“What are they thinking??” Have you ever wondered this about the Evangelical across the street, in the next cubicle, in the online comment, in your family, or in your government? Although some UUs were previously members of Christian fundamentalist and/or evangelical faiths, many were not. Evangelicals hold a particularly powerful place in modern American life, but their thinking can be baffling to those who have not been one of them.

This seminar will aim to help participants better understand the faith and thought processes of American Evangelicals, particularly those attending white Evangelical churches. It will not be a place to mock or deride them, but rather to seek to better understand them. We will spend a little time with the history of American Evangelicalism, then discuss the modern Evangelical belief system and experience, what it’s like growing up in some of the Evangelical denominations, and what it’s like to leave.

Gina Phillips was raised in a conservative Evangelical Christian denomination and attended a Nazarene college, only to question her faith while in that college and emerge identifying as an atheist. After several years of having no faith at all, she found Unitarian Universalism, and has spent many years considering ways in which the deeply conservative faith of her heritage, which includes fundamentalist Nazarene and conservative Mennonite grandparents, can still speak to her as a UU. She is a member of First UU Church of Columbus, Ohio.

6. The Banjo:  From Instrument of Oppression to Tool for Justice*

David Strickler

Despite its reputation as an American instrument, the banjo came to the Americas via the knowledge, experience, and artistry of enslaved Africans.   In this seminar we will listen to recordings which exemplify different eras or styles of banjo music and then discuss the historical or social context.  We will learn about the appropriation of banjo music by white Americans for minstrel shows and the multicultural interaction of the banjo with the fiddle in Appalachian string band music.  We will discuss Earl Scruggs’ role in creating and popularizing the modern 3-finger style of Bluegrass banjo.  We will then celebrate Pete Seeger’s use of the banjo as a tool for justice.  For the finale, we will focus on contemporary African-American artists, such as Rhiannon Giddens and Jake Blount, who have reclaimed the banjo by uncovering almost-forgotten aspects of African-American culture and creating new music which incorporates that history.

Participants should bring good ears and an open mind!  Limit: None

Dave is a Commissioned Lay Minister at the First Unitarian Church of Toledo, OH.  In his spare time, he works as an R&D scientist for a large flat glass company and plays old-time guitar and clawhammer banjo.  This workshop is his first attempt at Banjo ministry.

7. Get “F.L.Y.” — Fitter, Leaner, Younger!

Christa Champion

Would you like to regain your youthful energy levels? Do you want to feel stronger, move more easily, and lose some of those nagging aches and pains? Wouldn’t it be nice to touch your toes again? If you need some motivation to get up off the couch and get active, then Get “F.L.Y.” is for you! In this workshop, we will: 1. Review the science behind the powerful anti-aging effects of exercise. 2. Learn some basic nutrition to guide your everyday eating habits toward building better long-term health. 3. Learn and practice some simple exercises that you can do at home, without joining a gym—exercises that will improve your posture, strengthen your movements, and increase your flexibility, while simultaneously reducing joint pain. Woo-hoo!  No prior experience or fitness level necessary. We will spend part of our time learning about & discussing concepts, and part of our time learning & practicing various stretches and exercises. Participants should dress in loose comfortable clothing and supportive sneakers, and be prepared to stand up and move around a little each day.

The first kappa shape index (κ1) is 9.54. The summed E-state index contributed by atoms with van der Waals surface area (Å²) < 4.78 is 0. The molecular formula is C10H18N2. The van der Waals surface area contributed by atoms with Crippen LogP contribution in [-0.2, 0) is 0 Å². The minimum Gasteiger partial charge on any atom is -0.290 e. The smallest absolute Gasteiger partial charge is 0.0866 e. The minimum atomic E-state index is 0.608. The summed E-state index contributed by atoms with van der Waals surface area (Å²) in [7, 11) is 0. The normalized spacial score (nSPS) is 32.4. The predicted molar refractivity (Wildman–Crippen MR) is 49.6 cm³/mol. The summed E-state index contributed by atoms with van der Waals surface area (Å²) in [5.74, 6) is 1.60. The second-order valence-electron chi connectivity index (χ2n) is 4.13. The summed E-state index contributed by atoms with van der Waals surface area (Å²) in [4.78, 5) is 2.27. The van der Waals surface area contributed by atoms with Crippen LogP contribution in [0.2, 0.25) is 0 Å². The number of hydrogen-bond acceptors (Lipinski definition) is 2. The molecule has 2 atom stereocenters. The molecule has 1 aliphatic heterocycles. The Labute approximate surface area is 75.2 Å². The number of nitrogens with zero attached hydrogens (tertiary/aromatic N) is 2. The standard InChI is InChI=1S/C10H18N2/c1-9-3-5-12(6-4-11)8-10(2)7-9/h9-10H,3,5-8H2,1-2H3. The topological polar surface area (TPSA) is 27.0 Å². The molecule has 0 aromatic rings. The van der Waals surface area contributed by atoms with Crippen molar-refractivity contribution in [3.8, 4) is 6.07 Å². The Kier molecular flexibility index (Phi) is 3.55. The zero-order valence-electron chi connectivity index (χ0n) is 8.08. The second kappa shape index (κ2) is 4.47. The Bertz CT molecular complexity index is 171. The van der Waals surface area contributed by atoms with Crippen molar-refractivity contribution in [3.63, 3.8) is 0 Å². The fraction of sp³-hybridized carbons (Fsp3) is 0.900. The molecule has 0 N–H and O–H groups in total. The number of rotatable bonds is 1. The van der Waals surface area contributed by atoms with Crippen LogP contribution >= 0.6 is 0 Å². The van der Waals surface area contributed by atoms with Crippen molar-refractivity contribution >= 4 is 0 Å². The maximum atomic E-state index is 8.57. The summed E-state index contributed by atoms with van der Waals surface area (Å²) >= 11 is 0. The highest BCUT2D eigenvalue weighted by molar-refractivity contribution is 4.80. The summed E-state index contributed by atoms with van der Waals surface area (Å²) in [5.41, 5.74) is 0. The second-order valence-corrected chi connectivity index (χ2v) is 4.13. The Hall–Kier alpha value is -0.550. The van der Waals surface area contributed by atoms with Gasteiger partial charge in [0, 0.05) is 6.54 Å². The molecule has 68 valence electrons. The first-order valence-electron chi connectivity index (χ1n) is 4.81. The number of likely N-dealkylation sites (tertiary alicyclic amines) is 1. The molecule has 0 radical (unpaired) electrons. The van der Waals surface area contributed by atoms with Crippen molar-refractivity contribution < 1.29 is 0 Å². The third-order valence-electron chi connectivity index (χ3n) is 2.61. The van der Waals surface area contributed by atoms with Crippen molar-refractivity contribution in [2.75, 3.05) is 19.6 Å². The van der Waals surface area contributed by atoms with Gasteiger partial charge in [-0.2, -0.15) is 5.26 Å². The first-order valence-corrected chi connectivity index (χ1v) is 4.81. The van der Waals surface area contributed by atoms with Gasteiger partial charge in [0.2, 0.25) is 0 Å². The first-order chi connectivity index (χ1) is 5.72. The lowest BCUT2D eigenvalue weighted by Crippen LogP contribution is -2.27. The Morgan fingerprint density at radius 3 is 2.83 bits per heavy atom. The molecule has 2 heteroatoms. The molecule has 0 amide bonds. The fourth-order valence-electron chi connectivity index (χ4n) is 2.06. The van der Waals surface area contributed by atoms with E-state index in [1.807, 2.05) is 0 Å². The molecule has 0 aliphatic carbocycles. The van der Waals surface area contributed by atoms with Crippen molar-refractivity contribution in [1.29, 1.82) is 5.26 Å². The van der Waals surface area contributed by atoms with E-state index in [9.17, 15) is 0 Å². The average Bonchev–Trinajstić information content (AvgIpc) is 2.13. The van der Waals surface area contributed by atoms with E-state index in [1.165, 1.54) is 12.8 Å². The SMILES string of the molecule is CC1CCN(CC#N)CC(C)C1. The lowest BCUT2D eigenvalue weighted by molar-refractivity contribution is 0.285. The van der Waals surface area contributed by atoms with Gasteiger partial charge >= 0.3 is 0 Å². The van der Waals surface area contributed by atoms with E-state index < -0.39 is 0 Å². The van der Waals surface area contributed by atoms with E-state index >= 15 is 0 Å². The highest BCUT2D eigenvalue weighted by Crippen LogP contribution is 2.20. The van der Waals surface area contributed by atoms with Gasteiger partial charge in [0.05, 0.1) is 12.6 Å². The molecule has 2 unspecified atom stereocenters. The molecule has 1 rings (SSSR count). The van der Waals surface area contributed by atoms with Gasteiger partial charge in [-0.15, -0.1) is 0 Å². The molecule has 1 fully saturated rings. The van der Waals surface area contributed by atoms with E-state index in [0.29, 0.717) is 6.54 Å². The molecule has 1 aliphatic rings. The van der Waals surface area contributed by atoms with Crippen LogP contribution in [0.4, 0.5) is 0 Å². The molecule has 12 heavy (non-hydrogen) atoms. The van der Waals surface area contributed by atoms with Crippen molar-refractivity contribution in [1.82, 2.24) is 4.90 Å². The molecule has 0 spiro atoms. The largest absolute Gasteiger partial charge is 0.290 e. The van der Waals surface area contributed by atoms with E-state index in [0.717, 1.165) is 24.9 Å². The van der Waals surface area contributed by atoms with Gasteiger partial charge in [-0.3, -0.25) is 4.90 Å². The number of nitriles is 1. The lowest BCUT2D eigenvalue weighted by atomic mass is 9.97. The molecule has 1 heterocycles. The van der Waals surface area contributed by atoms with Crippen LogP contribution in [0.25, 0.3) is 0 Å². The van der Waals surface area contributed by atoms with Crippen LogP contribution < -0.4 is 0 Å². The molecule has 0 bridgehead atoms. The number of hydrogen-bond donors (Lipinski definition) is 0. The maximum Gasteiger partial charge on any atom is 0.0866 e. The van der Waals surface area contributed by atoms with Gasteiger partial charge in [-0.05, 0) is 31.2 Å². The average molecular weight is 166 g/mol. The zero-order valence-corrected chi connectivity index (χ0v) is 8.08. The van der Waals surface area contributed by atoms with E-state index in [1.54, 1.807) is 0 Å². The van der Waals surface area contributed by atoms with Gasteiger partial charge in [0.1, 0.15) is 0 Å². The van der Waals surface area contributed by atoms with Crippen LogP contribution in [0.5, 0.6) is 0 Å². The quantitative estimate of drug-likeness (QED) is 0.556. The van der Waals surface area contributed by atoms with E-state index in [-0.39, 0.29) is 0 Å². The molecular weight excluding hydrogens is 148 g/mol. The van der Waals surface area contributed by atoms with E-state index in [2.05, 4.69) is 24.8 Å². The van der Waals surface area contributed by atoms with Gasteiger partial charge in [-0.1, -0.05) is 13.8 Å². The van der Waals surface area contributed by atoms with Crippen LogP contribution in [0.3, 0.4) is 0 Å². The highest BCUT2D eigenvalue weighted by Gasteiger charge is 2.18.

Participants should wear loose comfortable clothing and stable supportive footwear. Bring a notebook or paper, and a pen or pencil.  Limit: 20

Christa is an athlete, physical educator, and life-long learner who has taught and coached at the collegiate and scholastic levels for over thirty years. She currently teaches PE at Concord Academy in Massachusetts, where she also coaches the throwers and pole vaulters on the track & field team. Champion holds a Master of Science degree in Exercise and Sport Studies from Smith College, and occasionally works as a private health and fitness consultant.

8. The Awesomeness of Drumming!

Dayle Huffman

Join us in the practice of being together again… yet more meaningful ways. Our intention is to create mindful opportunities and gatherings that welcome being together in community once again… Our call is to share gifts of music, rhythm, movement and creative expression.

We feel the winds of change, and we know it is time to clear the way for us to regain both clarity and strength. Beginners are welcome!! No experience necessary. We ask only that you bring your curiosity and desire to be in community.

Participants should bring a tall pedestal type hand drum that sits on floor, :djembe, ashiko, conga. Doumbek is also fine. Other percussion instruments are also welcome and will be utilized.  Limit: 30

Dayle Huffman is a Health Rhythms Drum Circle Facilitator with Land of Legend Rhythm and Movement, located in East Central Ohio.